I’ve always been a little intimidated by this place. I’m not sure why. I love me a dive bar and I’ve lived in major cities around the country stumbling into every kind of establishment I could find from the most impressive of restaurants and depressive of dives. But the idea of walking into a restaurant of patrons that are possibly there four out of five days a week just tells me that I’m only a beginner and have to earn my place there.
While I was waiting for the rest of my family to arrive, I ordered us three appetizers. (My sister was in town from Boston with her east-coast boyfriend who I assumed had never even heard of a “corn nugget” let alone dipped one in ranch.) Plus, I was intrigued by the spinach & artichoke rangoons and frankly flabbergasted that in a town overrunneth with bar-food fare, albeit at times creative, that this was the first time I had ever seen anything like this. Along with battered green beans and a plethora of ranch dipping cups, we had our first course. As I sampled our selections, the only thought running through my head was “I need a beer”. Green Beans? Maybe a touch of salt. Corn nuggets? crunchy, sweet from the corn, good. Rangoons? Even better. Who would’ve thought you could capture a spoonful of your standard Spinach & Artichoke Dip in a crispy wrapper? I’m not sure you even need the ranch for this one, although what doesn’t taste better dipped in ranch. Even the cheese curds are better than your standard bar food, dipped in a thin layer of batter before being fried, I could eat five in a hand full, and I tried. But I tasted nothing that distracted me from deciding a cold beer would be better with all thee above.
HOWEVER the tides turned when my tenderloin arrived. I learned the hard way that pretty much NOWHERE outside of Iowa serves breaded tenderloins. In Milwaukee, I would search (via the web and on foot) through the state of Wisconsin for a breaded tenderloin to no avail. NYC? Not a chance. And Chicago- well, I was close enough now so I would just wait for the real, good thing. So I figured, I’m back now and I couldn’t go wrong with the Cajun Tenderloin. I had no idea how they did it, how they “kicked it up a notch” but if I could buy a vat of the homemade cajun sauce for my own personal collection, I would consider bathing in it. Topped with your typical tenderloin accoutrements, I was racing the gentleman across the table from me to see who could finish first, devouring the lettuce/onion/pickle/tomato/amazing mystery sauce collaboration. Like trying to unsee the birth of a baby, I’m not sure I could go back to eating tenderloins the “plain” way again. Upon my last visit, I had the honor of being served by the owner. After a bit of badgering about this mystery sauce, he only admitted that it was created 12 years ago, and it was mayonnaise based and…. it’s a secret. Beyond that point, he wouldn’t budge. Damn, I’ll have to take other measures to unlock this holy grail.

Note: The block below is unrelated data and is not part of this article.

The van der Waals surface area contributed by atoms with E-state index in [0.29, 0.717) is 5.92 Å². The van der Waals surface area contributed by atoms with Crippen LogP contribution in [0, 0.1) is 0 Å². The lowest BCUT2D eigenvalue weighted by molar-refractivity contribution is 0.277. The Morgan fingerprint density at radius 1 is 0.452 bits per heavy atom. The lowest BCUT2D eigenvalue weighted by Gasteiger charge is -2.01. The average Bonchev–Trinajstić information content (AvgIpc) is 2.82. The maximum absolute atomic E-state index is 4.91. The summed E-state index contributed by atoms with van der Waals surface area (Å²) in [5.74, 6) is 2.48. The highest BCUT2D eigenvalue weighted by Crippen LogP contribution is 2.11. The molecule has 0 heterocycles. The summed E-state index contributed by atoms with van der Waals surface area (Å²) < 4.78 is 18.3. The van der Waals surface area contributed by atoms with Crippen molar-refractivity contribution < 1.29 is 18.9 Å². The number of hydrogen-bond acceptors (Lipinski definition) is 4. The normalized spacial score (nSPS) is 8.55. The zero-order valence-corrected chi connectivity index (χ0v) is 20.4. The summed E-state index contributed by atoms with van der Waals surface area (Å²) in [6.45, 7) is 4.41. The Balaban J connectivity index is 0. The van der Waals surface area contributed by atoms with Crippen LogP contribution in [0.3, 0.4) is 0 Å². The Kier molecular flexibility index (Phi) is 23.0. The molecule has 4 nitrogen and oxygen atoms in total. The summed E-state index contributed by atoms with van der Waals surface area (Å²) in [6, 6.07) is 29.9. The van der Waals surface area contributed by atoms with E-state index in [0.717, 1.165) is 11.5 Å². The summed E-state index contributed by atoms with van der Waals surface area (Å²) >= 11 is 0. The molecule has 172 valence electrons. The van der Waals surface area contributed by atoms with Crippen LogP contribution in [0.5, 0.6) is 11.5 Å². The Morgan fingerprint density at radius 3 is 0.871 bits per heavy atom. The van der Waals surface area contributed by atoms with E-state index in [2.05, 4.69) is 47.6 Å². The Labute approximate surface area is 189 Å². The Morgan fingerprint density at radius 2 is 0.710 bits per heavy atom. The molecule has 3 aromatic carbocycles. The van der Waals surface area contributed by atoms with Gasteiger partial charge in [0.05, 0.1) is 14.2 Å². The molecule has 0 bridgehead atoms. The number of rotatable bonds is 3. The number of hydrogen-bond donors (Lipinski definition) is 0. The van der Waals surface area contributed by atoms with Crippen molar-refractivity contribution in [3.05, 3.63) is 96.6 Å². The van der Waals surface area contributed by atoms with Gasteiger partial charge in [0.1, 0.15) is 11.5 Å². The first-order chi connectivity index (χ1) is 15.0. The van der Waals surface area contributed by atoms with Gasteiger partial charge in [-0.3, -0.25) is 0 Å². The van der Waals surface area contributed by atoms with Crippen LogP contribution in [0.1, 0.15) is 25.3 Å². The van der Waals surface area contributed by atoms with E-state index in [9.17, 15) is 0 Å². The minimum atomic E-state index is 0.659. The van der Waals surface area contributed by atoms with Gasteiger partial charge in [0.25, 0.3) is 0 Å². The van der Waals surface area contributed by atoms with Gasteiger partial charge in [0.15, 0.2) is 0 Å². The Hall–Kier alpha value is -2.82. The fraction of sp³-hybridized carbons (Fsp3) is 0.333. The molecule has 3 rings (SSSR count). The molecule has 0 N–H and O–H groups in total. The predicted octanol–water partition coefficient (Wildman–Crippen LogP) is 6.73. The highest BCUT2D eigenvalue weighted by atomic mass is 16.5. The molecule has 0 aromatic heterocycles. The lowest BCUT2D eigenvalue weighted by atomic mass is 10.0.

As I tried to sneak my almost-empty cup of cajun sauce out the front door with me, I checked their specials (they have a new one every day), memorized the open hours, and noted their phone number to ensure that this ragin’ cajun experience would be accessible to me in my moments of (food) need. And the cold beer, of course.